In the 2015, most people, myself included, have paid closest attention to the work of only one APA ethics task force that was chronicled in the final report of the independent investigation issued in July. Revelations about the association’s Presidential Ethics and National Security task force have been the lightning rod for APA criticism, and rightly so. APA leaders made changes secretly and specifically to protect military psychologists so they could continue working for the Department of Defense—aiding torture and interrogation—without having a professional ethics conflict.
Yet the independent investigation also considered a second ethics task force. The work of this task force has been all but forgotten but is equally interesting. The final report chronicles the work of the APA’s ethics committee that revised the association’s main ethics code soon after the 9/11 attacks. The investigation’s aim was to learn whether changes to the main APA ethics policy also came from leaders’ hidden motive to stay in the good stead of the US government. There has been little attention to this task force because investigators found that this committee did nothing wrong.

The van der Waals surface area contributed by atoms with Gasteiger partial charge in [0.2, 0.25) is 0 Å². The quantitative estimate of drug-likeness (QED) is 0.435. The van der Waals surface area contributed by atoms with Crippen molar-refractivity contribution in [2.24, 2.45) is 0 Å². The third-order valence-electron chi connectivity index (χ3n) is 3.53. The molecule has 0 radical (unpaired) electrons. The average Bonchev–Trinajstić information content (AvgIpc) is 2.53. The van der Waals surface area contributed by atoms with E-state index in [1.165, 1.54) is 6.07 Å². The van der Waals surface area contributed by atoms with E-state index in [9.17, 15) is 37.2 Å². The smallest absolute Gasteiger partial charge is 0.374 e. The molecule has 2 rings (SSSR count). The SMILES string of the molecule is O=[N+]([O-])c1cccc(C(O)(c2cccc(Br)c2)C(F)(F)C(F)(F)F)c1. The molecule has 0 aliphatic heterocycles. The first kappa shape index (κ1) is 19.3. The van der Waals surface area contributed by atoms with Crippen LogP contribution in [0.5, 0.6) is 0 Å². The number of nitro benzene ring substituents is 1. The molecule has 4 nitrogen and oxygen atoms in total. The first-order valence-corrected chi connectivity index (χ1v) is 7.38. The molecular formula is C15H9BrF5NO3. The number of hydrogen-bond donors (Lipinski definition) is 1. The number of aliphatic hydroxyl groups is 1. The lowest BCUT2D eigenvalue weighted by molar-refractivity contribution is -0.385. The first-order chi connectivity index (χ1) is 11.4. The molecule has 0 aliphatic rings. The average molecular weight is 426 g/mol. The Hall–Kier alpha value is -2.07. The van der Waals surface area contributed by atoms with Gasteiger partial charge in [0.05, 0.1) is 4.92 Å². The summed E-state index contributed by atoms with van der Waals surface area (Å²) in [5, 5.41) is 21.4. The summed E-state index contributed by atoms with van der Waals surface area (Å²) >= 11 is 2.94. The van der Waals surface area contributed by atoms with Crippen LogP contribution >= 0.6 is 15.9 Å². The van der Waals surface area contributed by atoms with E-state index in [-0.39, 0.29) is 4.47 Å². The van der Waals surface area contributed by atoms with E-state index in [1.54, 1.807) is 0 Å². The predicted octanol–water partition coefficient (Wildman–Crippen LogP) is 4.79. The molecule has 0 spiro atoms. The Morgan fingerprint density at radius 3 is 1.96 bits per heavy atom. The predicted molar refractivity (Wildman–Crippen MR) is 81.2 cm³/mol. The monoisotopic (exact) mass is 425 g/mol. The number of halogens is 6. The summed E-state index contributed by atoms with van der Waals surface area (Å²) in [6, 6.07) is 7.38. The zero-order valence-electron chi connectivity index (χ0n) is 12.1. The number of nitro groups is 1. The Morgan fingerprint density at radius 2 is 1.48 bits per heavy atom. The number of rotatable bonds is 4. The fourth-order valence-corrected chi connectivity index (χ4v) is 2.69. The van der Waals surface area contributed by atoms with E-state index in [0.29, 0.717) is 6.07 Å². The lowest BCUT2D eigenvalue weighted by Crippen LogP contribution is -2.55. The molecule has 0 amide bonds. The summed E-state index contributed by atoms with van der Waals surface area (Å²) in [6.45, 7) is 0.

Why? Was it a triumph of individual integrity, or the vindication of the ethics-making method? No. The buffer against corruption was, in a word, laziness. The final report explains that the committee never got around to making the changes they considered and that might have pressed the boundaries of appropriate ethics-making procedure.
What is amazing is that this twenty-first century ethics committee had continued to use the same process as Hobbs had outlined as APA president in 1965:
‘I think we need to start from scratch, collecting critical incidents as we did before in order that we can get a good sense of what the problems really are and not be guided solely by our assumptions.'